Social Theory: The Multicultural and Classic Readings

By Charles Lemert | Go to book overview

In another context, the French theorist, Julia Kristeva, claimed women appeared as a historical group after the Second World War, along with groups like youth. Her dates are doubtful; but we are now accustomed to remembering that as objects of knowledge and as historical actors, 'race' did not always exist, 'class' has a historical genesis, and 'homosexuals' are quite junior. It is no accident that the symbolic system of the family of man--and so the essence of woman--breaks up at the same moment that networks of connection among people on the planet are unprecedentedly multiple, pregnant, and complex. 'Advanced capitalism' is inadequate to convey the structure of this historical moment. In the 'Western' sense, the end of man is at stake. It is no accident that woman disintegrates into women in our time. Perhaps socialist feminists were not substantially guilty of producing essentialist theory that suppressed women's particularity and contradictory interests. I think we have been, at least through unreflective participation in the logics, languages, and practices of white humanism and through searching for a single ground of domination to secure our revolutionary voice. Now we have less excuse. But in the consciousness of our failures, we risk lapsing into boundless difference and giving up on the confusing task of making partial, real connection. Some differences are playful; some are poles of world historical systems of domination. 'Epistemology' is about knowing the difference.❖

Trinh T. Minh-ha ( 1952-) is a filmmaker and composer, as well as a social theorist and writer. She teaches at San Francisco State University. Her films include Reassemblage ( 1982), Naked Spaces--Living Is Round ( 1985), and Surname Viet, Given Name Nam ( 1989). The selection is from her best-known written work, Woman, Native, Other: Writing Postcoloniality and Feminism ( 1989). Along with Cornel West and others, she is also editor of Out There.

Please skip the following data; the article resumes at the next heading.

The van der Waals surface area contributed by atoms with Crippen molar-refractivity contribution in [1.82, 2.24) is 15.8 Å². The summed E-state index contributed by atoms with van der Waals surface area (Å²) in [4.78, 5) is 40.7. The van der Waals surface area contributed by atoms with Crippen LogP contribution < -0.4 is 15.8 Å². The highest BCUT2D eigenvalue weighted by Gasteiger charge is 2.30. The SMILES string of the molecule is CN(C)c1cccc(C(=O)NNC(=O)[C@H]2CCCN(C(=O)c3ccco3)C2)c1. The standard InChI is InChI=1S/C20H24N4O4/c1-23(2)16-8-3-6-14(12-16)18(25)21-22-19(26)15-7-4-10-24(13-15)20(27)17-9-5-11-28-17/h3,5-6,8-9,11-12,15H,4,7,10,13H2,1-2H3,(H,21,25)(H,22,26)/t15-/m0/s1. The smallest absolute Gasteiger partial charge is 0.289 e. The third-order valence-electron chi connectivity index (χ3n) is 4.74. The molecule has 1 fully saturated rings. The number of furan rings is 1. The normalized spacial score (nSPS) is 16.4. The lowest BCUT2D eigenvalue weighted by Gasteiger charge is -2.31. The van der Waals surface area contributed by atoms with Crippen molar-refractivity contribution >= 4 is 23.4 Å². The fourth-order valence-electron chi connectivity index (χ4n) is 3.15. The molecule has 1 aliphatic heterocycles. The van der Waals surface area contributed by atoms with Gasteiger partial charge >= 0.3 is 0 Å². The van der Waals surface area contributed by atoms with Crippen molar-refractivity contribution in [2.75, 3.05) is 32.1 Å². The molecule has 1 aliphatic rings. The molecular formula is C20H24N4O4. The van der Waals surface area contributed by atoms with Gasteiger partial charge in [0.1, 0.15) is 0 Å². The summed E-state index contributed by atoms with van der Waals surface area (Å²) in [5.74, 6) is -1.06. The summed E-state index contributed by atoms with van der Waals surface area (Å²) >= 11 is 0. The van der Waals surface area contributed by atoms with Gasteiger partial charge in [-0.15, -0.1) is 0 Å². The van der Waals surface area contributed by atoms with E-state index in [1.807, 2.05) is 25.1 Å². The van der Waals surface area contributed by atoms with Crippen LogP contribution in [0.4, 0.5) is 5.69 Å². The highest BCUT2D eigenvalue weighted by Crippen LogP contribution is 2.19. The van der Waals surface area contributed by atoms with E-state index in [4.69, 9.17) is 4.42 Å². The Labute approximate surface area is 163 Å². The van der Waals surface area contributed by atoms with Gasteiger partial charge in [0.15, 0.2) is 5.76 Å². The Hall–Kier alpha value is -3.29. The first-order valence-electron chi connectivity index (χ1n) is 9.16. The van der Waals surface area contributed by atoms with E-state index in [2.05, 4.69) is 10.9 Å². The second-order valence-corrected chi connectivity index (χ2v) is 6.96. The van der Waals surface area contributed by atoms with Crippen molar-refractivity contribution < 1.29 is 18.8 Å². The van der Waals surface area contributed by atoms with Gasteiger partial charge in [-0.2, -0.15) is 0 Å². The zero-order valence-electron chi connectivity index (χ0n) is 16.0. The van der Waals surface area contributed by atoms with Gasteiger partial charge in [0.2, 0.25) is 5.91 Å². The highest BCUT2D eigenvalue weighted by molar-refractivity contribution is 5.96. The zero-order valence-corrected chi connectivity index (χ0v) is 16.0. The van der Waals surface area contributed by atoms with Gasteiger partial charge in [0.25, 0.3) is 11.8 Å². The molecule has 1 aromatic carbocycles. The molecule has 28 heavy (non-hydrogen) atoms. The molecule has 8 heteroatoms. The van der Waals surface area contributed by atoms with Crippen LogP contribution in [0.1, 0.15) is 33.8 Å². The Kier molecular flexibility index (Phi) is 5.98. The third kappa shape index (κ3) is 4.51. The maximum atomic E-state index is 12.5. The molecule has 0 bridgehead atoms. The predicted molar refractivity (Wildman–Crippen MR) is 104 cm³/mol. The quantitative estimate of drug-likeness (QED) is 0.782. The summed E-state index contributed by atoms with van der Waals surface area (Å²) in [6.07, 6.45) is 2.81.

Infinite Layers/Third World?

Trinh T. Minh-ha ( 1989)


Infinite Layers: I am not i can be you and me

A critical difference from myself means that I am not i, am within and without i. I/i can be I or i, you and me both involved. We (with capital W) sometimes include(s), other times exclude(s) me. You and I are close, we intertwine; you may stand on the other side of the hill once in a while, but you may also be me, while remaining what you are and what i am not. The differences made between entities comprehended as absolute presences--hence the notions of pure origin and true self--are an outgrowth of a dualistic system of thought peculiar to the Occident (the "onto-theology" which characterizes Western metaphysics). They should be distinguished from the differences grasped both between and within entities, each of these being understood as multiple presence. Not One, not two either. "I" is, therefore, not a unified subject, a fixed identity, or that solid mass covered with layers of superficialities one has gradually to peel off before one can see its true face. "I" is, itself, infinite layers. Its complex-

____________________
Excerpt from Woman, Native, Other: Writing, Postcoloniality, and Feminism ( Bloomington: Indiana University Press, 1989), pp. 90-100.

-543-

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